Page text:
Next, take those two lists and print all the items on small pieces of paper. Put the habits into one Ziplock bag, and the behaviors into another. On each of the next 30 days, pull one item from each bag at random. Those are two new things you will have to do differently on that day. Why do this randomly? Because disruption is about discomfort and uncertainty; it’s surviving the stuff that you’re not ready for, and then thriving despite it. Every day that passes, I want you to keep doing differently the items you chose on the previous days of this exercise.

“Life starts at the edge of your comfort zone.” I want to get you so far out of that zone that you have no choice but to see the world and yourself from an entirely different perspective.

Each day, be sure to keep a record of all the disrupters you’ve taken on. This is a cumulative exercise, and that’s what makes it especially tough. By the end of the 30 days, you will have changed 60 patterns–that’s more change than most of us consciously encounter in our entire adult lifetime. But discomfort is the only way to change your perspective. As the popular saying goes, “Life starts at the edge of your comfort zone.” I want to get you so far out of that zone that you have no choice but to see the world and yourself from an entirely different perspective.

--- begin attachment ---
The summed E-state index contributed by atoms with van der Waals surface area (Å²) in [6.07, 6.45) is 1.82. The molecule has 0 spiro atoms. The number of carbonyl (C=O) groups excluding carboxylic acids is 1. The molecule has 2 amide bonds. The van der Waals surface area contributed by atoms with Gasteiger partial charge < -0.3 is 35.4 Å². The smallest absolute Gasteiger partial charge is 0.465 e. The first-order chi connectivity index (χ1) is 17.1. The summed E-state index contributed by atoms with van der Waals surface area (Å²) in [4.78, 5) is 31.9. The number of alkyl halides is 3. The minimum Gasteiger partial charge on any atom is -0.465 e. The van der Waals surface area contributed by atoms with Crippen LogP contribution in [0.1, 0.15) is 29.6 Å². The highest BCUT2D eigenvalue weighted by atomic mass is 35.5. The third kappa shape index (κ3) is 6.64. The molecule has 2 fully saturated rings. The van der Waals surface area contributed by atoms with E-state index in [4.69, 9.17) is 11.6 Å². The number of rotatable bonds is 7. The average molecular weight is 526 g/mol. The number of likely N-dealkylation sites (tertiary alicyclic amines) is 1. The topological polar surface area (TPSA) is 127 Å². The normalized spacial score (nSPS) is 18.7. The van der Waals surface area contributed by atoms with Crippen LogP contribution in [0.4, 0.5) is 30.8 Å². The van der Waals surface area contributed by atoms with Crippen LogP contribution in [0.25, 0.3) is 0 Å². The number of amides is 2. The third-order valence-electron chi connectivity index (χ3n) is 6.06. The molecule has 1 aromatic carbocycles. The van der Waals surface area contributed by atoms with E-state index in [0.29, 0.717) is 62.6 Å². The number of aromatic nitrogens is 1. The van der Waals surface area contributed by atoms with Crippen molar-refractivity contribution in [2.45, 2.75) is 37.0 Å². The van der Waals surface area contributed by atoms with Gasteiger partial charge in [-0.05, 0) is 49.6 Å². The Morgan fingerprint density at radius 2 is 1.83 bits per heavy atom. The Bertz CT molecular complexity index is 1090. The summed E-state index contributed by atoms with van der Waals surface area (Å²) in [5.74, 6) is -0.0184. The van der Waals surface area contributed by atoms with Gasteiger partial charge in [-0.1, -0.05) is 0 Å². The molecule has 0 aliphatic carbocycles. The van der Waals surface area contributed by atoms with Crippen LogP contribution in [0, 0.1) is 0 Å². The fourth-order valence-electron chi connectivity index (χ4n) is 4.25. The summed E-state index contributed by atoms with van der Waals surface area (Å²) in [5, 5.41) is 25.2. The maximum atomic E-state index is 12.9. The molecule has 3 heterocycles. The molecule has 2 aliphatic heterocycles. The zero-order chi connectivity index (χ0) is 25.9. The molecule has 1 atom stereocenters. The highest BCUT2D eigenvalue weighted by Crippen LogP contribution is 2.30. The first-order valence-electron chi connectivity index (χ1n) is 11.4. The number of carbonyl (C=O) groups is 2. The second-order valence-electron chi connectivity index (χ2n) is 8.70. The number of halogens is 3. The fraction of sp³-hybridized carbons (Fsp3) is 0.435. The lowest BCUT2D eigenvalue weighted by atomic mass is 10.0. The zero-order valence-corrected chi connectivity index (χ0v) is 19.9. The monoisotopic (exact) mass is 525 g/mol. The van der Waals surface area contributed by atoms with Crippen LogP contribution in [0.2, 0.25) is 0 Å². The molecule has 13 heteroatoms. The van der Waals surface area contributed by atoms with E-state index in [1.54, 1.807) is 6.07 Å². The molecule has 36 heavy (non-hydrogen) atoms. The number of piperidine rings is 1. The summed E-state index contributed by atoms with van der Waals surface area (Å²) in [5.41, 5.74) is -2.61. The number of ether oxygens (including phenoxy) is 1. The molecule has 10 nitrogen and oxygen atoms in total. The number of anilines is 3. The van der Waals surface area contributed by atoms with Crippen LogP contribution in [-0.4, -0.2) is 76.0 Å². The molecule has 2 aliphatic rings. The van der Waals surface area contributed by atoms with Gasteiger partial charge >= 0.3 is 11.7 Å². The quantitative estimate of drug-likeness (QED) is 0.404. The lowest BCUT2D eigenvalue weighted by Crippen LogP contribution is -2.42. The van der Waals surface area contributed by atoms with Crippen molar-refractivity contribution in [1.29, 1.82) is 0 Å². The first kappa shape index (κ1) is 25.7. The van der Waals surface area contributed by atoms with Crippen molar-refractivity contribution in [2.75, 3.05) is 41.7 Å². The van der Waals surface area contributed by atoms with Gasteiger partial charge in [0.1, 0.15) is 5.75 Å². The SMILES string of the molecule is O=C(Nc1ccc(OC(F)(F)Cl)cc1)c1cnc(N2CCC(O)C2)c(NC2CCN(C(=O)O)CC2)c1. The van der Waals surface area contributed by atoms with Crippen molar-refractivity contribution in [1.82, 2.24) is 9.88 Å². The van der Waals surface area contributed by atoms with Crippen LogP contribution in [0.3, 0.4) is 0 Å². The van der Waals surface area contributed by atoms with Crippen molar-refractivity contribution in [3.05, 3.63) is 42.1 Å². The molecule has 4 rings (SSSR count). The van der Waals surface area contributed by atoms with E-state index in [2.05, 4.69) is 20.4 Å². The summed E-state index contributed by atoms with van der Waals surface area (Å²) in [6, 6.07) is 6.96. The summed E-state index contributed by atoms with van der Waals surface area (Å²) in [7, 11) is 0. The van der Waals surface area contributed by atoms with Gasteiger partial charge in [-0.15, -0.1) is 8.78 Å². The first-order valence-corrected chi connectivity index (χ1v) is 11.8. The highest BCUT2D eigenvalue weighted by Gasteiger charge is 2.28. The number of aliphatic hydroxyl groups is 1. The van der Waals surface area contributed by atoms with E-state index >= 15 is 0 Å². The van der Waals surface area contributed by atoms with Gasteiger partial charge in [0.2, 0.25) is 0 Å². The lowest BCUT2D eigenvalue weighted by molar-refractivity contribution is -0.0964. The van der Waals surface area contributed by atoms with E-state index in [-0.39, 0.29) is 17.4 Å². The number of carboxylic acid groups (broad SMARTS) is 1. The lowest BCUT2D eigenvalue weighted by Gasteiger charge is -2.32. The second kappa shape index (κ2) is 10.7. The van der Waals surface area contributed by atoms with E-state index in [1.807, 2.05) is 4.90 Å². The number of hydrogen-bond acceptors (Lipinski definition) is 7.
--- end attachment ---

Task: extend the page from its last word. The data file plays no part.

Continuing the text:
Week No. 1

During the first week, you’ll notice that while you are experiencing the change you will be intensely uncomfortable. “Why am I doing this again? It would be so much easier to just stick with the way I’ve always done it! Damn you, Koulopoulos. I cut myself again!”

Week No. 2

During the second week into this exercise, you will start to notice that you focus on the disruptive activity obsessively. It will feel as though you are learning a new sport, because it will demand dedicated conscious attention. It will be natural to forget to do things differently and slide back into old behaviors, but don’t get frustrated once you catch yourself; just move onto the new habit or behavior. This takes constant reminders; it’s nowhere near as easy as it sounds.

The Halfway Point

You will start to notice unexpected shifts in perspective. You will develop an awareness of how stuck you really were in old patterns and how good the change feels. Remember, this is your list, you created it, so it’s no surprise that somewhere deep inside your psyche you knew these things needed to change.

Week No. 3